Government vaccine customer experience a mixed bag

The District of Columbia said the other day it will launch a new web site for residents to schedule a vaccine. The first site was a disaster. This phenomenon occurred across the country as it dawned on state and local governments that people might actually want to get one of the vaccines breathlessly talked about on radio and television.

Indeed, the speed at which the industry developed vaccines in conjunction with the Operation Warp Speed program was a huge success. The distribution, not so much, even though the Centers for Disease Control and Prevention did develop a distribution plan last fall. In practice the distribution initially caused a frenzy that resembled how people tried to get disinfectant wipes early in the pandemic.

What is solving the vaccine sub-crisis is simply the ramp up of supply. And government at all levels finally figuring it out.

Intent versus competence — that dissonance is cited in a report out this week from Deloitte and Fortune. With a survey of four thousand Americans, the study delved into why trust in the federal government is so low. Only 20 percent of the people trust it. The study authors call the situation a crisis of trust.

I don’t feel government at the federal, state and local level was totally bad in the vaccine distribution, but rather that it didn’t plan enough in advance. After waiting  a few weeks until the situation seemed less like sharks going after chum, I finally got my first vaccine shot appointment through CVS. It took me two online sessions to book, the second session lasting only minutes.

The CVS scheduling system simultaneously booked my follow-up Pfizer dose, something that other sites managed to scramble, from anecdotes I’ve heard. The process wasn’t perfect. On the first evening I tried, I was on web-hold for an hour before the session timed out. The next morning, at about 6:30 a.m., no problem. From an online list I found a nearby location that had convenient appointments. The screens to sign up were fast and easy to navigate.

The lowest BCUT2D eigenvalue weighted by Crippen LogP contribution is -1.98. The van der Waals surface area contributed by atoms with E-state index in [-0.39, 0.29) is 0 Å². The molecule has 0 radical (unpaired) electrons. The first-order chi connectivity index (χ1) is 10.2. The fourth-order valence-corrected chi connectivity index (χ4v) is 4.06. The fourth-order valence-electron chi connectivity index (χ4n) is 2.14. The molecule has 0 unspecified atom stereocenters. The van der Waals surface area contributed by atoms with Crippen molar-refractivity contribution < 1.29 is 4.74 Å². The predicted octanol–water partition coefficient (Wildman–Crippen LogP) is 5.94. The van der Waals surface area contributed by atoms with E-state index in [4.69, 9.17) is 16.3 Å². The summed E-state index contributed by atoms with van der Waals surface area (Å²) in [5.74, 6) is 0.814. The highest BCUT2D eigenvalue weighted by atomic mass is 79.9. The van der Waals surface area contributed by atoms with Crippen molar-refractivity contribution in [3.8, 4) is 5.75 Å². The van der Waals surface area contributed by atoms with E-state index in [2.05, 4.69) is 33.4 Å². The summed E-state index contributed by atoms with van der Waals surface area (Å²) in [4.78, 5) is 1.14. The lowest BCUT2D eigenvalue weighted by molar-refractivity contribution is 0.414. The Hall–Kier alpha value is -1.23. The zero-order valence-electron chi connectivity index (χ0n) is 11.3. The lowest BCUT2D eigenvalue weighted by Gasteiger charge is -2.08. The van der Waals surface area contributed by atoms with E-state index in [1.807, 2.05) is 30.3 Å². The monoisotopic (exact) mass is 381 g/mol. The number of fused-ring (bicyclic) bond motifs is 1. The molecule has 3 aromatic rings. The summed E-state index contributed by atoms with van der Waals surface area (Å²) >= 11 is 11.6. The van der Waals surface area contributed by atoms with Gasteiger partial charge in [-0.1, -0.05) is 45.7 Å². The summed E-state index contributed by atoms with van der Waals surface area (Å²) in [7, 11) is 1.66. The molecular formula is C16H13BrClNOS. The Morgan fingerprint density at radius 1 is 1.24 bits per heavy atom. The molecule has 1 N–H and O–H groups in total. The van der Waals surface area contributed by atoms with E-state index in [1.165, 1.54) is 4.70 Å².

CVS required my Medicare number. Whether its system compared that to a federal database, or simply recognized the unique alpha-numeric pattern of Medicare numbers, I don’t know.

Everything went smoothly at the store itself.  In the socially-distant line-up at the back of the store, I had a chance to peruse the entire rack of banal greeting cards. At least I wasn’t in a drafty high school gym. Most of the people were my age. Right behind me were two guys who looked to be in their early 20s.

In the six days between my making the appointment, I didn’t presume anything. Not until after the pleasant pharmacist, Tai, pulled the emptied syringe out of my left shoulder.

The state and county where I live had a rough start: bad web sites, conflicting announcements, policy that varied from location to location. And, of course, only a trickling supply. Now things are more coherent.

Things are also more vertically integrated. For instance, the Centers for Disease Control and Prevention’s site,, acts as a portal to send people to their state. From there, things still vary widely. For instance, Maryland’s web site directs you interactively by  zip code to pharmacies, local health departments, and hospitals/clinic sites.

For kicks, I tried Billings, Montana 59103 this morning. The Montana web site turned up zero locations. For 59105, it turned up 11 providers, only two of which were out of stock. The Osco over on Grand Avenue has ’em.

The Departmento de Salud of Puerto Rico listed no vaccination centers, stating (in either Spanish or English) that information will be available soon. Another button revealed, “Currently the procedure to requisition vaccines against COVID-19 is under review. In the next few days we will be sharing details about it. ”

I’ve been pondering the architecture of something as big as the distribution of vaccines to hundreds of millions of people. Did the government need to be an intermediary at all, once the FDA gave the go-ahead? That is, suppose the vaccine companies simply worked directly through the drug store chains, health care networks. That would offer speed and efficiency, but it’s not quite the answer either. What about the indigent, the homeless, and anyone else who can’t navigate these systems?

The answer probably lies somewhere in between completely turning over distribution to the private sector and trying to control everything. The objective, after all, is to get everyone vaccinated. Government in general didn’t show, at least at first, a huge degree of competence, but it’s showing the qualities of a learning and adapting entity. The next question is how to preserve the lessons learned from this slow-moving black swan.

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